PET uses small amounts of a radioactive substance called a tracer to measure specific activity in different parts of the brain. PET scans take pictures of the brain, revealing regions of normal and abnormal chemical activity. There are several types of PET scan that can help doctors diagnose dementia.
- Amyloid PET scans measure abnormal deposits of a protein called beta-amyloid. Higher levels of beta-amyloid are consistent with the presence of amyloid plaques, a hallmark of dementia. This type of scan is often used in research settings to identify those at risk of developing dementia-related conditions and to test potential treatments.
- Tau PET scans detect the abnormal accumulation of the tau protein. Tau forms tangles within nerve cells in dementia-related conditions. Tau PET scans are more often used in research settings to help identify people who are at risk of developing dementia and test potential treatments.
- Fluorodeoxyglucose (FDG) PET scans measure energy use in the brain. Glucose, a type of sugar, is the primary source of energy for cells. Studies show that people with dementia often have abnormal patterns of decreased glucose use in specific areas of the brain. In a clinical setting, FDG PET scans may be used if a doctor strongly suspects the occurrence of frontotemporal dementia.
A major barrier to developing new drugs for dementia-related disease is that it is hard to identify patients who are in the early stage of the disease. In such cases, fluid biomarkers, especially blood and plasma-based biomarkers, have become the most attractive tool as they are non-invasive, relatively economical, and easy to obtain. Advances in the search of blood-based biomarkers are classified according to the topics related to the main hallmarks of the dementia disease such as inflammation, amyloid and tau deposition, synaptic degeneration, and oxidative stress. Identifying changes in blood and plasma can be very useful in formulating new diagnostic and treatment proposals in the field of dementia.
CEREBROSPINAL FLUID BIOMARKERS (CSF)
CSF is a clear fluid that surrounds the brain and spinal cord, providing protection and insulation. Proteins and other substances made by brain cells can be detected in CSF. Measuring changes in the levels of these substances can help diagnose neurological problems like dementia. The most widely used CSF biomarkers for Alzheimer's disease – one form of dementia – is beta-amyloid 42. In clinical practice, CSF biomarkers are valuable tools for early detection of a neurodegenerative disease and to assess the impact of experimental medications.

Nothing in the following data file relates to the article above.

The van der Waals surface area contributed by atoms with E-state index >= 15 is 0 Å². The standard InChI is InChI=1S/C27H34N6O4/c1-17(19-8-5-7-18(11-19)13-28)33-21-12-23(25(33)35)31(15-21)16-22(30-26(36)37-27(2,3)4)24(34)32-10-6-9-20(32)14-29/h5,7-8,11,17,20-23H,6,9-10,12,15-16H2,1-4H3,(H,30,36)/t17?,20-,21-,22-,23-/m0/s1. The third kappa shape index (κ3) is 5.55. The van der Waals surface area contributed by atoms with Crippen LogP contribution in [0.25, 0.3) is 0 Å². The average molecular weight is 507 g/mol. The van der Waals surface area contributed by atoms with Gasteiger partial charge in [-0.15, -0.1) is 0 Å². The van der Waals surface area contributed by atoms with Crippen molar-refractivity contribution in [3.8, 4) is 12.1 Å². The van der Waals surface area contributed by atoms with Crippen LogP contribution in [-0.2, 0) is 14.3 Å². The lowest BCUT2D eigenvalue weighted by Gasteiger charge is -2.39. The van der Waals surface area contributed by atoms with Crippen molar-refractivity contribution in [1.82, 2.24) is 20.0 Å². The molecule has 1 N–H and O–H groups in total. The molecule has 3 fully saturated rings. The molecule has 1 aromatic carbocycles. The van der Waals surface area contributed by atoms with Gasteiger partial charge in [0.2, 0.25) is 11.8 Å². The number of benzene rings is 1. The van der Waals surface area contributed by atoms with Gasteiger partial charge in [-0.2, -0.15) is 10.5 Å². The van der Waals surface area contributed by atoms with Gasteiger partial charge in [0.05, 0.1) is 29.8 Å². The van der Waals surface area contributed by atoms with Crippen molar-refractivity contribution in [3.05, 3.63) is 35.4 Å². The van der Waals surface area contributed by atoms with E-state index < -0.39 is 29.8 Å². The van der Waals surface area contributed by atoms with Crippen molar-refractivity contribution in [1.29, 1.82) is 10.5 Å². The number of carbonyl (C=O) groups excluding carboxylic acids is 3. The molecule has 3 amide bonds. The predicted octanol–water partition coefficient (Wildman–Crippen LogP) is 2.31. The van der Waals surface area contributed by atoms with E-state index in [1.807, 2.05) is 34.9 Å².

A genetic test is a type of medical test that analyses DNA from blood or saliva to determine a person's genetic makeup. A number of genetic combinations may change the risk of developing a disease that causes dementia. Such tests are not routinely used in clinical settings to diagnose or predict the risk of developing dementia. However, a neurologist or other medical specialist may order a genetic test in certain situations, such as when a person has an early age of onset with a strong family history of dementia.
It is perhaps in the area of treatments that biomarkers currently have the most exciting potential benefit. The use of biomarkers is enabling scientists to make great progress in identifying potential new treatment targets and ways to prevent or delay dementia – and to test whether treatments are having the desired effect on particular biomarkers. These and similar advances have been possible only because of the thousands of volunteers who have actively participated in clinical trials and studies.
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21 September 2022
Last month, dementia researchers from around the world flocked to San Diego for the latest edition of the Alzheimer’s Association International Conference (AAIC) – the world’s biggest dementia research conference. Among the attendees was Dr Ludovica Griffanti, an Alzheimer’s Association Research Fellow at Oxford University who co-leads DPUK’s imaging pipelines project. On World Alzheimer’s Day 2022, Dr Griffanti picks out some of her highlights from the packed conference programme.